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  1. #1
    The Good Banksie's Avatar
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    Default Collett's Corner

    I have made a token pledge to Collett's Corner, an equity crowd funded property development. Does anyone have experience with this type of investment? I'm trying to decide if I should commit to a decent amount.

    As it stands I am worried they will not get their target amount of $2mil - it seems to me if they only get the minimum of $300,000 then it's going to be an extremely risky proposition.

    https://www.pledgeme.co.nz/investmen...llett-s-corner
    https://ohu.nz/wp-content/uploads/20...er-IM-Rev1.pdf
    Last edited by Banksie; 28-02-2019 at 04:34 PM.

  2. #2
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    Default

    From my brief glance of the prospectus (and I haven't worked out all the #s), I would say the #s don't stack up. I question:

    1) Funding of the $14M it would cost to build - sourced from where?
    2) 20 year payback (2041) is a long time to wait

    Despite the $2M crowd funding start up, it's HIGHLY dependent on the $14M it needs to build the place.

    Be very weary of such funding projects. Meaning, if the banks won't touch these projects, you have to question why? It's because the shareholders from crowd funding have no control vs a bank who lends, will place a lien on the property title and can foreclose the project.

    All in all, in 20 years time frame for payback, there are FAR better places to park you $ at a much lower risk matrix. Also the prospectus states the projected IRR (internal rates of return) % is based at the discretion of dividend payment and book value which I find amusing. While 'dividends' & 'book value' are related, they go in opposite directions. Anotherwords, the value of the shares is tied to the book value, if the company pays dividends (a draw down on the shareholder's equity), then naturally by accounting, the 'book value' will drop. Anyways, i'm sure there are a lot of holes I could pick out...

  3. #3
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    Default

    Quote Originally Posted by Banksie View Post
    I have made a token pledge to Collett's Corner, an equity crowd funded property development. Does anyone have experience with this type of investment? I'm trying to decide if I should commit to a decent amount.

    As it stands I am worried they will not get their target amount of $2mil - it seems to me if they only get the minimum of $300,000 then it's going to be an extremely risky proposition.

    https://www.pledgeme.co.nz/investmen...llett-s-corner
    https://ohu.nz/wp-content/uploads/20...er-IM-Rev1.pdf
    Wouldn't touch it. Way too risky and when it gets tough the "community" of funders will want to blame someone. Where's the majority of the funding for the building coming from? This is only a small part.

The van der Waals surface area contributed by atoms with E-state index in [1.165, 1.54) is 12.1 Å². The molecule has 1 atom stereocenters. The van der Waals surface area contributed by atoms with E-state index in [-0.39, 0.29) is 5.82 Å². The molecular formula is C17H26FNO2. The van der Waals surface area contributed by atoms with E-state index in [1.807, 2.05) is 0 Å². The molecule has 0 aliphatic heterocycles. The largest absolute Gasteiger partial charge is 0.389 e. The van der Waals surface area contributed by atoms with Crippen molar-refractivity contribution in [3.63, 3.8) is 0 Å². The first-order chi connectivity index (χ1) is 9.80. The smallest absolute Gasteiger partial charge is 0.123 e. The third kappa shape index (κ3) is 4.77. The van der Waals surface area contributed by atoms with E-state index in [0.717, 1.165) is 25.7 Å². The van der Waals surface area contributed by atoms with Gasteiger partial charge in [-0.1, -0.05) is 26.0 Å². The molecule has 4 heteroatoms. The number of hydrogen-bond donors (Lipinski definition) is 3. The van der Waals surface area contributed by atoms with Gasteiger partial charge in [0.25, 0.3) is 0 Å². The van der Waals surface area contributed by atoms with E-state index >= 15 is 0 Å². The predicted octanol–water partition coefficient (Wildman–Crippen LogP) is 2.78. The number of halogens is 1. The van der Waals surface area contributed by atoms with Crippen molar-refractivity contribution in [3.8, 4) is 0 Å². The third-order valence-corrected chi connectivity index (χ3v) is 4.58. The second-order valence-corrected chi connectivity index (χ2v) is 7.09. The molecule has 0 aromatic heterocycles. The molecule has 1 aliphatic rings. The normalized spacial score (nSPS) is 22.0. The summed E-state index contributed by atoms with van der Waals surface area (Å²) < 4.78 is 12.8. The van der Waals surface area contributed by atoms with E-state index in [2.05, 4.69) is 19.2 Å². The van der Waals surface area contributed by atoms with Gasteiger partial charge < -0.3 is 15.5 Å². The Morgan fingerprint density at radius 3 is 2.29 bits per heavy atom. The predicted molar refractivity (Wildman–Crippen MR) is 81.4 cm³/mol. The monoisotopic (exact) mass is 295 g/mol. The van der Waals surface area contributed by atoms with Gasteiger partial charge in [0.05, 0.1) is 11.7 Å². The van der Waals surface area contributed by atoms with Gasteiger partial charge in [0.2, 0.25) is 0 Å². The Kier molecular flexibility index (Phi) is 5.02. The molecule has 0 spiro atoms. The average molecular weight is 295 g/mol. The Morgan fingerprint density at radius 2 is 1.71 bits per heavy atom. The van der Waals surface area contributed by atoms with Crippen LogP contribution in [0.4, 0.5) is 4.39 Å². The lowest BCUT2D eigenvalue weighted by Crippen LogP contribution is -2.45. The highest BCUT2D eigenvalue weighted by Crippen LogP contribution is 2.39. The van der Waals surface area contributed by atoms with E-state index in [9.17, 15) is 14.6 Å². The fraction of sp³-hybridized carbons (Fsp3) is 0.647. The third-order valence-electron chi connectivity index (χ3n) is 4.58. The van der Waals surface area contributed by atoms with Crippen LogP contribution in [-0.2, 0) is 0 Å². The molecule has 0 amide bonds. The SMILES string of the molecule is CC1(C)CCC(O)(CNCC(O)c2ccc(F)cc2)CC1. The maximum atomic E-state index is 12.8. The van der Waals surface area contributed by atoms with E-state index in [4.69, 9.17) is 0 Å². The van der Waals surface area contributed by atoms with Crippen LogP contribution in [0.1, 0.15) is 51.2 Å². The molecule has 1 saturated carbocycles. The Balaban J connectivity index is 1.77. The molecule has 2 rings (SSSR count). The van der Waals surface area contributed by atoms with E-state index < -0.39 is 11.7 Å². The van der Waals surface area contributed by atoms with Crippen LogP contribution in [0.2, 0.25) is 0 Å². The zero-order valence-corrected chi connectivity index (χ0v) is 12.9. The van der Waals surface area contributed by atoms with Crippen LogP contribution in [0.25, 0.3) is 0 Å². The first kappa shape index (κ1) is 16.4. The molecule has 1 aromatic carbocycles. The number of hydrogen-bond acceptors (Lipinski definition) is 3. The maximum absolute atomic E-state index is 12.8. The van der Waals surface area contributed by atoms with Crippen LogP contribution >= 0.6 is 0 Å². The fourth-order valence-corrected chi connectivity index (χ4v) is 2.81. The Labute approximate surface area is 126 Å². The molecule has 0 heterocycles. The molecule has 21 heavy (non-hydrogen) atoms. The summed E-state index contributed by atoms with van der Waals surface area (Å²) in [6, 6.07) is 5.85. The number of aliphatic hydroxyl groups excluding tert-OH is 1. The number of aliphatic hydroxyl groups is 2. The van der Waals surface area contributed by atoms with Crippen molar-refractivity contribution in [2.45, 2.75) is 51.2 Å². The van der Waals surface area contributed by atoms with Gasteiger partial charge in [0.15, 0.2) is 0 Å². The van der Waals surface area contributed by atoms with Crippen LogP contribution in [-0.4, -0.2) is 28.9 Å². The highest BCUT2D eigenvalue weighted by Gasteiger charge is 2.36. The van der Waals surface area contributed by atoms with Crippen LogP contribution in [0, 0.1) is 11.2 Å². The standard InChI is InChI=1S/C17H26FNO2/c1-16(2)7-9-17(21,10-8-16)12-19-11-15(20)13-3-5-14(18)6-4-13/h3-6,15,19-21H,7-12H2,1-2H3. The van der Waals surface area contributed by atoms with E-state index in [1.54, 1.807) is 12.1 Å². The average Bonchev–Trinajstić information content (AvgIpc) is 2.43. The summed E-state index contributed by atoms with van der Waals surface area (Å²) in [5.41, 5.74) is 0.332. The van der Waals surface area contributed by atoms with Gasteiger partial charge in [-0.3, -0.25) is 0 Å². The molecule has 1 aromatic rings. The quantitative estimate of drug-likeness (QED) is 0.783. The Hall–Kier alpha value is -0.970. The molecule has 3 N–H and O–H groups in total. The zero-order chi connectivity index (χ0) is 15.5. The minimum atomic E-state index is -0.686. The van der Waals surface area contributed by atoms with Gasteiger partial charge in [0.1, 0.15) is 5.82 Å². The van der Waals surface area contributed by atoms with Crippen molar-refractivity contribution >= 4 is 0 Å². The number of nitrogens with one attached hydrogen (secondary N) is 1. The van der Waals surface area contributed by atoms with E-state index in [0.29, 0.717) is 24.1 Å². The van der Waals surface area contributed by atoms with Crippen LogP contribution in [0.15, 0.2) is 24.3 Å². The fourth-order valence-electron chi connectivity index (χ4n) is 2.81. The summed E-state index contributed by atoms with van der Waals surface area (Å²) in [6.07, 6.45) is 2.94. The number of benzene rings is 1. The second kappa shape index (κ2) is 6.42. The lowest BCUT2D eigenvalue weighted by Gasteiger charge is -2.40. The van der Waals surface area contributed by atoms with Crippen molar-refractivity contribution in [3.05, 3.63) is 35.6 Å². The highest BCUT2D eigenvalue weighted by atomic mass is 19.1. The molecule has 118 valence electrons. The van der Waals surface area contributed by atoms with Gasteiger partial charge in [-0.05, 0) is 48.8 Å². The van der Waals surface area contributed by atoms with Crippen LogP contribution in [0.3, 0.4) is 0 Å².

4. #4
    The Good Banksie's Avatar
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    From the Investment Memorandum the majority of the funding ($10 mil) is coming from the sale of the apartments on the top 2 floors. With the $2mil fund raising this would mean they're around $1.8m short. This is covered by loans and shares in lieu of professional fees.

  5. #5
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    Default

    I can assure you what ever initial funds raised (to the $2M limit), a fair portion of it would be consumed by mgt and admin fees (not all professional and consent fees can be done in lieu). But you've brought up another scenario:

    Do the rights holder of funding the $2M startup have any greater say than those investors that buy the top 2 floors? Normally in any building project in it's entirety, the investors would want equal say (especially if $10M to construct the portion would have to match those other investors that put up $4M). They're not mutually exclusive. If it so happens the initial shareholders have a greater say of the project, you would be hard pressed to find any investor that would put $ towards the building of the top 2 floors. This kind of arrangement reminds me of 'cross leased' titles on properties.

  6. #6
    The Good Banksie's Avatar
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    Some good points SBQ. Thanks for your input on this thread.

    It seemed odd to me that the sale of the apartments almost covered the full cost of the build so I did a quick check with the figures I have. In a question and answer session they said the entry level price for a studio apartment would be $430000. I checked the drawings and the smallest studio is 33sqm. This works out at $13,000 per square metre. There is co-living space i.e. shared laundry and rooftop gardens but it still seems like a very expensive sqm rate. While the shared living areas seem like a good thing, these are going to come with a high maintenance cost, so I should imagine the monthly fees to live in the building won't be cheap.

  7. #7
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    It's bound to succeed as there appears to be a Labour MP as an investor.

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